A DESIGN REVOLUTION

The city of Dubai is electric with the sense that ‘anything is possible’. Design is rapidly evolving due to the demands of a more sophisticated market. The hospitality industry in particular has many examples of well-curated hotels that display the way modern luxury is expressed.

In the not-too-distant past, as a reaction to the traditional monotone colours of the desert, brightly coloured adornment was considered luxurious. And - as a result - there are many examples of older, overly embellished, poorly curated designs. But now we are witnessing a design revolution. There is an audible narration around the idea of place and space; and depth to the story. Crafted materials and the execution of space are becoming more refined.

The Vida Hotel in 2015 started the trend for local, contemporary, luxury. And since then many hotels have followed suit. Dubai now has many versions of similar budget to mid-scale hotels in the affordable, entry-level part of the market.

These often celebrate a sense of place with flavours of the city or neighbourhood of the hotel tangible in the design. These designs are considered - and arguably - more refined specifically because they are relevant to the area.

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The Arabic Oud largely influenced the design behind the DoubleTree by Hilton Dubai, design by dwp

LOCAL, CONTEMPORARY, LUXURY

There is certainly an appetite for contemporary design. But there are also limitations to be aware of.

If buildings are modern, but soulless, they offer nothing back to the individual. That is unquestionably an unsuccessful outcome.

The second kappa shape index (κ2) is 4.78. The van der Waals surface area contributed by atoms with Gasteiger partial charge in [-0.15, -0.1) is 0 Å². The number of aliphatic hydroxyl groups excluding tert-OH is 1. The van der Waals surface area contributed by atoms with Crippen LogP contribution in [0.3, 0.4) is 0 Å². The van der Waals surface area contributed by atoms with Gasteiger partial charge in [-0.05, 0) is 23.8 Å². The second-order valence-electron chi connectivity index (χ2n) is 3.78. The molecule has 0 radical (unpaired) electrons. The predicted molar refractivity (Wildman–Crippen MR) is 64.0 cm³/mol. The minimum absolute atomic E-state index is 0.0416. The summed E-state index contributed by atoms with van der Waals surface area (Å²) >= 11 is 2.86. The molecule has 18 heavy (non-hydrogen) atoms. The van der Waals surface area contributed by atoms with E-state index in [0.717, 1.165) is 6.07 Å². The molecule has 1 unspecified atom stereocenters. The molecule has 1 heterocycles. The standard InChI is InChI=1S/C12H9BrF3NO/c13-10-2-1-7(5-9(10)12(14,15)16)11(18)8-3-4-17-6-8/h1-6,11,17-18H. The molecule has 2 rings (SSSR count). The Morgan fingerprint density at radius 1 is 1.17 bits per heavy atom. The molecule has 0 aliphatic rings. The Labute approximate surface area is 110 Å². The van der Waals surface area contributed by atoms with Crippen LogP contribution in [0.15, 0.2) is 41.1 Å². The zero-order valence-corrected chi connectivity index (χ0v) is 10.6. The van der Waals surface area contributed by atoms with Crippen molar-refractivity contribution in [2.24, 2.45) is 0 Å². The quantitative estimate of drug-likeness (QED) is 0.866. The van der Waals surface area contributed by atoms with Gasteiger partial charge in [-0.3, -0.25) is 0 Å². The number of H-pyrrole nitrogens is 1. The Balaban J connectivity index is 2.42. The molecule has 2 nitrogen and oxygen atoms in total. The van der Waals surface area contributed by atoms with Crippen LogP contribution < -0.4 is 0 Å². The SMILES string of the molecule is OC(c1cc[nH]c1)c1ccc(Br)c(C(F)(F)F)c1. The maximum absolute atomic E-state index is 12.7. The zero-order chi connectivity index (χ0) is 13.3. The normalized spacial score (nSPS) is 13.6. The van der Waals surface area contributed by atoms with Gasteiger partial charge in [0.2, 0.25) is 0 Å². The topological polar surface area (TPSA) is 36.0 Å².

Human scale is important. How the users of a space actually inhabit that environment matters.

In a great space people feel enlivened and inspired by being there.

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Soundwave Light Installation in the Lobby, W Dubai - The Palm, design by dwp

ERA OF EXPERIENCE

‘Comfort and shelter’ were originally the main drivers of hotel design. Now we are in the era of experience; so the approach to hospitality design has changed. It has become much more hybrid with less physical focus. The intangible assets are adding greater value.

More than proportion and materiality, those are the drivers. People are asking: ‘What can I do while I’m here?’ ‘What experiences does this place offer me?’ ‘How can I share these experiences with my friends?’ Of course, there still needs to be a good bed, a good shower… but the intangibles are having more intrinsic value in the experience economy.

The reality is that change is normal in hospitality. It is re-inventive by nature. Hotel design is about escapism, beauty, out-doing the competitors and establishing new markets. And all these kinds of influences tend to create self-perpetuating change. In Dubai sophistication has happened rapidly. And, as designers, we have our fingers on the pulse of this adrenaline fueled change. Anything is possible, after all!

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Six Senses Hua Hin Earth Spa, Thailand, design by dwp

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